In my last two posts, “Wildfire Contagion” and “The Fire Continues” we established, through Scripture, fasting is just as much a normal part of the Christian life as giving and praying. Then we defined fasting according to the Bible. Today, we’ll look at why we should or would want to fast.
Numerous reasons exist to fast but topping the list is obedience in following Christ’s teaching and example. When I say teaching, you will not find a bulleted list of explicit details or instructions in the Bible under a heading, “Reasons to fast.” But the Bible references fasting many times throughout both the Old and New Testaments. With a little searching, I found over 50 incidents of it. We can observe recorded fasts in Scripture. This will assist in discerning the “why” in those particular times and places. Then our observations can help us understand reasons we may want to fast.
A Look at Jesus
Foremost, let’s take a close look at Jesus’ fast. It took place immediately after he was baptized. It’s recorded in the Gospels of Matthew, Mark, and Luke. “Then Jesus was led up by the Spirit into the wilderness to be tempted by the devil. After he had fasted forty days and forty nights, he was hungry” (Matthew 4:1-2, CSB). We can make two observations from these verses. First, Jesus’ fast was “Spirit-led,” indicating God initiated or introduced this fast. Second, his fast is voluntary as in Jesus voluntarily submits himself to the leading of the Spirit. A student of Scripture knows Jesus is always obedient—yielding his human will to that of God the Father.
Next, we see Jesus successfully endure training to resist temptation. “Then the tempter approached him and said, ‘If you are the Son of God, tell these stones to become bread.’ He answered, ‘It is written: Man must not live on bread alone but on every word that comes from the mouth of God’ ” (Matthew 4:3-4, CSB). Two more times the devil tempts Jesus, and on each occasion, Jesus refutes the tempter with, “It is written” statements. Jesus declares truths from the Word of God.
His fast was a time of solitude with God. Spending intimate time with the Lord God moves us away from distractions of the world, just as it did for Jesus, allowing us to hear God more clearly. At the end of Jesus’ fast we see, “the devil left him, and angels came and began to serve him” (Matthew 4:11, CSB). Luke records it like this, “After the devil had finished every temptation, he departed from him for a time. Then Jesus returned to Galilee in the power of the Spirit. . .” (Luke 4:13-14, CSB). Now, Jesus was strengthened and prepared for ministry. It’s interesting to note that his fast began and ended with the Spirit.
Would you like a bulleted list from Jesus? Here are the “whys” we can extract from the verses we just went through:
• Fast when led to do so by the Holy Spirit.
• Fast in obedient submission to God the Father.
• Fast for greater intimacy with God.
• Fast for strength and training in resistance to temptation.
• Fast in preparation for ministry. (Making disciples is a ministry we are all commissioned for, see Matthew 28:16-20.)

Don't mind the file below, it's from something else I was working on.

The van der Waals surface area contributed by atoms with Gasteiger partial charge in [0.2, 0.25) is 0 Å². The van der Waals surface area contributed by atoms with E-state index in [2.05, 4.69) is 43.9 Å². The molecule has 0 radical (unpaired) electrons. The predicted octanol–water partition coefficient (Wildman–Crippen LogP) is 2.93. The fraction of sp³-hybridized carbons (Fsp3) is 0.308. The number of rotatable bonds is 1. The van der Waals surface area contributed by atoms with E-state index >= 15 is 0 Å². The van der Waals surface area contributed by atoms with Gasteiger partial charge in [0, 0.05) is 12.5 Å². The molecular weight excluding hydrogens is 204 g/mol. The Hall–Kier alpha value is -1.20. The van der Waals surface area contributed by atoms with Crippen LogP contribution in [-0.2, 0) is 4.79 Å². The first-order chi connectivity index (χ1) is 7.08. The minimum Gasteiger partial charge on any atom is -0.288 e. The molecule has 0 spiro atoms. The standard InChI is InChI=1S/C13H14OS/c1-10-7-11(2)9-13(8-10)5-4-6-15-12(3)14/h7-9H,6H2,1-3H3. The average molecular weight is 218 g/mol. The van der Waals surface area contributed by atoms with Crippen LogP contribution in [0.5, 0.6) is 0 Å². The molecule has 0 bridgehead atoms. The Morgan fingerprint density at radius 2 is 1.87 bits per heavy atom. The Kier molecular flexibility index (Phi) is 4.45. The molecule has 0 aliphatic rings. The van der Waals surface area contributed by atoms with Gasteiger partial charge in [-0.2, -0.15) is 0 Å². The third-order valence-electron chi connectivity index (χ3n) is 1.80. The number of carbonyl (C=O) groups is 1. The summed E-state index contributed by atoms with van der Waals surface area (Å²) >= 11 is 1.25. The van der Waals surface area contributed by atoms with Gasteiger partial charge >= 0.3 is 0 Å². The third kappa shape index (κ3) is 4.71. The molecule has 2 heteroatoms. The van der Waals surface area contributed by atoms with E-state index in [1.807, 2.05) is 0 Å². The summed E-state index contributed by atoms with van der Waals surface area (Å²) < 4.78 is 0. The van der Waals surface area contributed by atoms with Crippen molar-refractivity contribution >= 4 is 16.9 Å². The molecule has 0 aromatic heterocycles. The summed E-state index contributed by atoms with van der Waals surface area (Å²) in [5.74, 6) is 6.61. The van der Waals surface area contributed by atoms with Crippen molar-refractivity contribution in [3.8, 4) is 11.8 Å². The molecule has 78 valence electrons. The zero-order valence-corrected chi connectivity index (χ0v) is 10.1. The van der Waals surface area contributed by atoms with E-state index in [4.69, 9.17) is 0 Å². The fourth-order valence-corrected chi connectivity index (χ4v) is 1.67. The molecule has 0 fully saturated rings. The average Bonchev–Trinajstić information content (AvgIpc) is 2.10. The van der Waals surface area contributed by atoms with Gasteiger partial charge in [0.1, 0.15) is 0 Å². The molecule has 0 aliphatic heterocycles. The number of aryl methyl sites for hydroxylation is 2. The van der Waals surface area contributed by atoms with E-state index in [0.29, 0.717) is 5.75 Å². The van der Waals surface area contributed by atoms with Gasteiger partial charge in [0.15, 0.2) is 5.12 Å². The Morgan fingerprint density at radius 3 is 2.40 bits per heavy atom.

Other Biblical Examples and Reasons
Fasting is often done to seek God’s guidance or intervention. Moses intercedes on behalf of Aaron and the rebellious Israelites, “I fell down like the first time in the presence of the LORD for forty days and forty nights; I did not eat food or drink water because of all the sin you committed, doing what was evil in the LORD’s sight and angering him” (Deuteronomy 9:18, CSB).
Ezra asked God to intervene with safety, “I proclaimed a fast by the Ahava River, so that we might humble ourselves before our God and ask him for a safe journey for us, our dependents, and all our possessions. . . So we fasted and pleaded with our God about this, and he was receptive to our prayer” (Ezra 8:21, 23).
The Israelites sought guidance during battle, “The whole Israelite army went to Bethel where they wept and sat before the LORD. They fasted that day until evening and offered burnt offerings and fellowship offerings to the LORD. . . The Israelites asked, ‘Should we again fight against our brothers the Benjaminites or should we stop?’ ” (Judges 20:26-28, CSB).
The Jews fasted on behalf of Queen Esther as they sought God’s intervention to spare their lives, “Go and assemble all the Jews who can be found in Susa and fast for me. Don’t eat or drink for three days, night or day. I and my female servants will also fast in the same way. After that, I will go to the king even if it is against the law. If I perish, I perish” (Esther 4:16, CSB).
We carefully examined the fast of Jesus and looked at four more narratives each revealing reasons for fasting. Yet, there is more to explore next time.
Dear Reader, if fasting is not a normal part of your life, reread the bulleted list above and ask God about incorporating fasting into your life. I urge you to seek intimacy with your Creator.
Dear Father God, thank You for clearly revealing truth through Scripture. Thank You for showing us why we should fast. Holy Spirit, help us to apply the truth so that we will live as You called us to, making disciples of all nations, baptizing them in the name of the Father, the Son, and the Holy Spirit, teaching them to obey everything You have commanded. In Jesus’ name. Amen.
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